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The seventh volume in the “Global Research on Teaching and Learning English” features chapters with original research written by internationally recognized scholars and TIRF Doctoral Dissertation Grant awardees. The volume addresses the crucial and growing need for research-based conversations on the contexts, environments, goals, and measures of success for Chinese-speaking learners of English. It includes sections on language assessment, perceptions in university contexts, and technology, especially in relation to young learners, in order to promote in-depth discussion of the teaching and learning of English for native speakers of Chinese.

The13 research-based chapters in Chinese-Speaking Learners of English: Research, Theory, and Practice discuss topics such as the impact and implications of using emerging assessment tools; the increase in English for Specific Purposes (ESP) courses; academic speaking and writing; and teaching in an online or hybrid environment. Throughout the book, the authors draw on their knowledge of their multiple contexts, as well as their learners’ needs and goals.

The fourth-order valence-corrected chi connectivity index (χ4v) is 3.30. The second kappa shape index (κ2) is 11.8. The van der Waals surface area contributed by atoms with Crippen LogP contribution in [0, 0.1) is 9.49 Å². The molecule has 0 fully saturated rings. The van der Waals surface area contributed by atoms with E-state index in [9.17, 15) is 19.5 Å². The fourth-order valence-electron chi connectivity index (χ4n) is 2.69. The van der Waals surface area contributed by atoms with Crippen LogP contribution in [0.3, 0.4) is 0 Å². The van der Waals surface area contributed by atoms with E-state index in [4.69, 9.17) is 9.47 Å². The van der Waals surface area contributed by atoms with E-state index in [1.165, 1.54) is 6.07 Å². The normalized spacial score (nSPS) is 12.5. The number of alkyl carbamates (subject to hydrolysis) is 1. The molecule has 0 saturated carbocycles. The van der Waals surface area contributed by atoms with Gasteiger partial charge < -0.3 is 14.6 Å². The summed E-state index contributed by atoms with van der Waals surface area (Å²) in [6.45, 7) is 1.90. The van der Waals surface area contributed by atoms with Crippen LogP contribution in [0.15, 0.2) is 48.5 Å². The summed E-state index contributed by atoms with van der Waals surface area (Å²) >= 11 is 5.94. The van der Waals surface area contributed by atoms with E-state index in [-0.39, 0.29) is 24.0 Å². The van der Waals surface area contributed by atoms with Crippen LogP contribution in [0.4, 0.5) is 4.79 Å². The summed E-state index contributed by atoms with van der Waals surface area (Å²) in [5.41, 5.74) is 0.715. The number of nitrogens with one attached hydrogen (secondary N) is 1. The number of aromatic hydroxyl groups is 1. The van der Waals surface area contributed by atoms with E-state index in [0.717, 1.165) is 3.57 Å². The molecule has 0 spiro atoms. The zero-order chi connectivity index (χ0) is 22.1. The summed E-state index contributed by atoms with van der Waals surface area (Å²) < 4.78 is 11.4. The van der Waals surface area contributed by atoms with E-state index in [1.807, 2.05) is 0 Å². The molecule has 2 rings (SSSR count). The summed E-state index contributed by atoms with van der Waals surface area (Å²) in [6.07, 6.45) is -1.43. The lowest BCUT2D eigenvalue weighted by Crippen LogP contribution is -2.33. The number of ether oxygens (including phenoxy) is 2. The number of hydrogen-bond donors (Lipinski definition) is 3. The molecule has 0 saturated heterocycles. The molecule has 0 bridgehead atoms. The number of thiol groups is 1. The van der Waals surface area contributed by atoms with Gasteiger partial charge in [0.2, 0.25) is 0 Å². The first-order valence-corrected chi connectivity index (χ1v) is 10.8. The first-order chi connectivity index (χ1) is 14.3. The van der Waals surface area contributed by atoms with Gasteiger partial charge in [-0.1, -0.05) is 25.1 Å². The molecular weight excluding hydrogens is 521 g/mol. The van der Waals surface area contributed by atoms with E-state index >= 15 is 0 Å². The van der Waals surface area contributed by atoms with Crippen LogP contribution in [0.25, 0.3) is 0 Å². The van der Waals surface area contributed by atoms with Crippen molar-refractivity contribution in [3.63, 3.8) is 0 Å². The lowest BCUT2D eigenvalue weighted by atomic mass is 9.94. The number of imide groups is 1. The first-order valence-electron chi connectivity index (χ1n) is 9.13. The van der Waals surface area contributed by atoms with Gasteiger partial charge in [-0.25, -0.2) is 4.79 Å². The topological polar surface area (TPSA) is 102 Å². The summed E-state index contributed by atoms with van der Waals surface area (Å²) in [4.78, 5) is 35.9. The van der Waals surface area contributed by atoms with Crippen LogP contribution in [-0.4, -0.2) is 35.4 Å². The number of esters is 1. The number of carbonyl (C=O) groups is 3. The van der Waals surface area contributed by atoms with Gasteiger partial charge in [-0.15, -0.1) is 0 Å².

This volume is co-edited by Ryan Damerow, TIRF’s Chief Operating Officer, and Dr. Kathi Bailey, TIRF President is now available for purchase online.

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The FreeBook TIRF has co-published with Routledge features one chapter in each of the six previously published books in the “Global Research in Teaching and Learning English” series.

To download the FreeBook, click here.

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Many stakeholders (e.g., parents, policymakers, students, and teachers) see English as a medium instruction (EMI) as a tool for creating opportunities for English learners to achieve success in both educational and workplace environments, and to join a global academic and workplace community. EMI has major implications for English language learning and the formation of policy, with a range of stakeholders affected when new decisions are made.